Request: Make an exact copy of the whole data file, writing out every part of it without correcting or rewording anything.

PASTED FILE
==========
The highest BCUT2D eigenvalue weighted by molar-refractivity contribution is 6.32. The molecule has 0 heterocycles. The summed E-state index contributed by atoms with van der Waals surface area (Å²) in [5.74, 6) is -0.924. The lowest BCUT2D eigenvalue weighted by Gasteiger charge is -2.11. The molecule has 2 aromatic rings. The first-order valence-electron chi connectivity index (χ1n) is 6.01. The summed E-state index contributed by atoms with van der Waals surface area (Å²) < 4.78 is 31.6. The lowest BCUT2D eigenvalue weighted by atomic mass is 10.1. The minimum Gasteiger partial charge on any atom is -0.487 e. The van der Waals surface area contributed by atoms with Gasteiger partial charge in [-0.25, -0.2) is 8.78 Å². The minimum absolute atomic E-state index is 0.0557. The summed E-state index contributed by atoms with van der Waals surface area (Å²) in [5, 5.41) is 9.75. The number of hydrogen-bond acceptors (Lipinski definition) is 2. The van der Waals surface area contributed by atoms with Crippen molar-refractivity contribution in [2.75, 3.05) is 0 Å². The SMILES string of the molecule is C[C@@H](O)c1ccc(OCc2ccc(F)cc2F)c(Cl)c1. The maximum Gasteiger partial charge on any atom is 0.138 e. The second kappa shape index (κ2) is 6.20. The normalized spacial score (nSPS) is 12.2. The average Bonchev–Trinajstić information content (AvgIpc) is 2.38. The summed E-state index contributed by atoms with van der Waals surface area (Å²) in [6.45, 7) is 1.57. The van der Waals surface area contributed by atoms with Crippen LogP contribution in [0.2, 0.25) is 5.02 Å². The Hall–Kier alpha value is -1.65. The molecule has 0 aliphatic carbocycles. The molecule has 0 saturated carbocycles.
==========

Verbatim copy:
The highest BCUT2D eigenvalue weighted by molar-refractivity contribution is 6.32. The molecule has 0 heterocycles. The summed E-state index contributed by atoms with van der Waals surface area (Å²) in [5.74, 6) is -0.924. The lowest BCUT2D eigenvalue weighted by Gasteiger charge is -2.11. The molecule has 2 aromatic rings. The first-order valence-electron chi connectivity index (χ1n) is 6.01. The summed E-state index contributed by atoms with van der Waals surface area (Å²) < 4.78 is 31.6. The lowest BCUT2D eigenvalue weighted by atomic mass is 10.1. The minimum Gasteiger partial charge on any atom is -0.487 e. The van der Waals surface area contributed by atoms with Gasteiger partial charge in [-0.25, -0.2) is 8.78 Å². The minimum absolute atomic E-state index is 0.0557. The summed E-state index contributed by atoms with van der Waals surface area (Å²) in [5, 5.41) is 9.75. The number of hydrogen-bond acceptors (Lipinski definition) is 2. The van der Waals surface area contributed by atoms with Crippen molar-refractivity contribution in [2.75, 3.05) is 0 Å². The SMILES string of the molecule is C[C@@H](O)c1ccc(OCc2ccc(F)cc2F)c(Cl)c1. The maximum Gasteiger partial charge on any atom is 0.138 e. The second kappa shape index (κ2) is 6.20. The normalized spacial score (nSPS) is 12.2. The average Bonchev–Trinajstić information content (AvgIpc) is 2.38. The summed E-state index contributed by atoms with van der Waals surface area (Å²) in [6.45, 7) is 1.57. The van der Waals surface area contributed by atoms with Crippen LogP contribution in [0.2, 0.25) is 5.02 Å². The Hall–Kier alpha value is -1.65. The molecule has 0 aliphatic carbocycles. The molecule has 0 saturated carbocycles.